China accomplished this without many attributes that economists have identified as being crucial for growth—such as a well-functioning financial system, a strong institutional framework, a market-oriented economy, and a democratic and open system of government. Until the COVID-19 pandemic rocked it back on its heels, the Chinese economy powered through periods of domestic and global turmoil seemingly unscathed.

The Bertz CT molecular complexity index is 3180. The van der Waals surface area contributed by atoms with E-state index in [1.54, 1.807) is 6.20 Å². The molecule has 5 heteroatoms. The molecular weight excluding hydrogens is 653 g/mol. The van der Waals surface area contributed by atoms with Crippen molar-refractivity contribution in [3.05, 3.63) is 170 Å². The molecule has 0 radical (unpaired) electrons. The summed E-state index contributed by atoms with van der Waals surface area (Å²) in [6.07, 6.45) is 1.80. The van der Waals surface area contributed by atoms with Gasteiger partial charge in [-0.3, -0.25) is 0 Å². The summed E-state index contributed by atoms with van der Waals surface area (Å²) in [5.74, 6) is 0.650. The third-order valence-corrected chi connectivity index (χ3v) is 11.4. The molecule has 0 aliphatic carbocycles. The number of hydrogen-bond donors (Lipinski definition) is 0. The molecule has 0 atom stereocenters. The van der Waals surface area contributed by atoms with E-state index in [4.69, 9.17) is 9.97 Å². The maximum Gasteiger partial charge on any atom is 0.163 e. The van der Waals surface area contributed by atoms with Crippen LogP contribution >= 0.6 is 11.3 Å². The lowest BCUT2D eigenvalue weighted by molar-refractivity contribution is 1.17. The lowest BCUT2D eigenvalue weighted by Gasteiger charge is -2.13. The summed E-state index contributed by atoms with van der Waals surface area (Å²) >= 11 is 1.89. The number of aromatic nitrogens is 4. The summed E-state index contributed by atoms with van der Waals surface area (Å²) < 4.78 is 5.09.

But detractors have long argued that China’s economic collapse was imminent, pointing to numerous fragilities. The country’s growth has been powered by investment in physical capital, especially real estate, that has been financed by an inefficient banking system. With domestic debt levels high and rising, the property market unraveling, and the labor force shrinking, some analysts say the day of reckoning has finally arrived.
They are likely wrong.